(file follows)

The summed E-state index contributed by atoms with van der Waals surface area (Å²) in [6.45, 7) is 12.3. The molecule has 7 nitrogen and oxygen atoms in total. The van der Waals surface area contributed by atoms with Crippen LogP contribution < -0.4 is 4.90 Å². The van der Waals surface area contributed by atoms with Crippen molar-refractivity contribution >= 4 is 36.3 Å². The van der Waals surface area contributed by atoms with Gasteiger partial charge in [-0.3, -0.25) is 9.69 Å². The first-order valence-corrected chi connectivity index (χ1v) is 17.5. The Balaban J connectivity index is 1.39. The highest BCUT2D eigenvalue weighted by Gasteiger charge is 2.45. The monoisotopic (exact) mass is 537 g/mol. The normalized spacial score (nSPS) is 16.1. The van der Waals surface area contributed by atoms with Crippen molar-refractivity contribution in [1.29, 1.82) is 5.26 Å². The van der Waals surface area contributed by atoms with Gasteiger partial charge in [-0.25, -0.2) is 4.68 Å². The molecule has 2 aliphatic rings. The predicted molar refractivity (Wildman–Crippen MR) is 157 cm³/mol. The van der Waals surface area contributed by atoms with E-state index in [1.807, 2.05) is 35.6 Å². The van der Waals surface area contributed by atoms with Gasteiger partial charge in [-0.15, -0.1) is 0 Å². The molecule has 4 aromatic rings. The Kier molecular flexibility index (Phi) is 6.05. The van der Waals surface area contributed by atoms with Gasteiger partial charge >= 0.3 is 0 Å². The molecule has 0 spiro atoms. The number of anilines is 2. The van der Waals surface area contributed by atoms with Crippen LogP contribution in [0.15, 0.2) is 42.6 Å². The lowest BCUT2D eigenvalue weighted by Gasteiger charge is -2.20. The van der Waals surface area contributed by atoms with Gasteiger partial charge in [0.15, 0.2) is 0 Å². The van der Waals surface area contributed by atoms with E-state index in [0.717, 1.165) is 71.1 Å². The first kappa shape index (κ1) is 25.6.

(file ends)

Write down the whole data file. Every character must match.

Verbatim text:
The summed E-state index contributed by atoms with van der Waals surface area (Å²) in [6.45, 7) is 12.3. The molecule has 7 nitrogen and oxygen atoms in total. The van der Waals surface area contributed by atoms with Crippen LogP contribution < -0.4 is 4.90 Å². The van der Waals surface area contributed by atoms with Crippen molar-refractivity contribution >= 4 is 36.3 Å². The van der Waals surface area contributed by atoms with Gasteiger partial charge in [-0.3, -0.25) is 9.69 Å². The first-order valence-corrected chi connectivity index (χ1v) is 17.5. The Balaban J connectivity index is 1.39. The highest BCUT2D eigenvalue weighted by Gasteiger charge is 2.45. The monoisotopic (exact) mass is 537 g/mol. The normalized spacial score (nSPS) is 16.1. The van der Waals surface area contributed by atoms with Crippen molar-refractivity contribution in [1.29, 1.82) is 5.26 Å². The van der Waals surface area contributed by atoms with Gasteiger partial charge in [-0.25, -0.2) is 4.68 Å². The molecule has 2 aliphatic rings. The predicted molar refractivity (Wildman–Crippen MR) is 157 cm³/mol. The van der Waals surface area contributed by atoms with E-state index in [1.807, 2.05) is 35.6 Å². The van der Waals surface area contributed by atoms with Gasteiger partial charge in [-0.15, -0.1) is 0 Å². The molecule has 4 aromatic rings. The Kier molecular flexibility index (Phi) is 6.05. The van der Waals surface area contributed by atoms with Gasteiger partial charge >= 0.3 is 0 Å². The molecule has 0 spiro atoms. The number of anilines is 2. The van der Waals surface area contributed by atoms with Crippen LogP contribution in [0.15, 0.2) is 42.6 Å². The lowest BCUT2D eigenvalue weighted by Gasteiger charge is -2.20. The van der Waals surface area contributed by atoms with Gasteiger partial charge in [0.15, 0.2) is 0 Å². The van der Waals surface area contributed by atoms with E-state index in [0.717, 1.165) is 71.1 Å². The first kappa shape index (κ1) is 25.6.